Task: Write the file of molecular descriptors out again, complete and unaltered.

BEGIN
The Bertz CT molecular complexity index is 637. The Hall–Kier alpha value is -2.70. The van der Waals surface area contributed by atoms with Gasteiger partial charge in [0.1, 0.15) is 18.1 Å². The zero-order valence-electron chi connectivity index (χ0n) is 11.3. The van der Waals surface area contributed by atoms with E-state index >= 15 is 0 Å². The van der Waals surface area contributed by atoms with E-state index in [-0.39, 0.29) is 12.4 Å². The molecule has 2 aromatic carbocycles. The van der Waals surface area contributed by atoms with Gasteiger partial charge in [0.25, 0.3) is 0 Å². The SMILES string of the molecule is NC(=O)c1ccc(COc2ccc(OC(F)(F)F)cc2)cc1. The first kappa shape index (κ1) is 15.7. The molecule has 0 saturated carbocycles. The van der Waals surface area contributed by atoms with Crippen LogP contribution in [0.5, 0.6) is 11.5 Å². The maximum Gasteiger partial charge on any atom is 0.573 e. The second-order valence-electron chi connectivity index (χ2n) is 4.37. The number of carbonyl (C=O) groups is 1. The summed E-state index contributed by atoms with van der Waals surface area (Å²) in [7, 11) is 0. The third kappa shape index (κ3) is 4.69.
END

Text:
The Bertz CT molecular complexity index is 637. The Hall–Kier alpha value is -2.70. The van der Waals surface area contributed by atoms with Gasteiger partial charge in [0.1, 0.15) is 18.1 Å². The zero-order valence-electron chi connectivity index (χ0n) is 11.3. The van der Waals surface area contributed by atoms with E-state index >= 15 is 0 Å². The van der Waals surface area contributed by atoms with E-state index in [-0.39, 0.29) is 12.4 Å². The molecule has 2 aromatic carbocycles. The van der Waals surface area contributed by atoms with Gasteiger partial charge in [0.25, 0.3) is 0 Å². The SMILES string of the molecule is NC(=O)c1ccc(COc2ccc(OC(F)(F)F)cc2)cc1. The first kappa shape index (κ1) is 15.7. The molecule has 0 saturated carbocycles. The van der Waals surface area contributed by atoms with Crippen LogP contribution in [0.5, 0.6) is 11.5 Å². The maximum Gasteiger partial charge on any atom is 0.573 e. The second-order valence-electron chi connectivity index (χ2n) is 4.37. The number of carbonyl (C=O) groups is 1. The summed E-state index contributed by atoms with van der Waals surface area (Å²) in [7, 11) is 0. The third kappa shape index (κ3) is 4.69.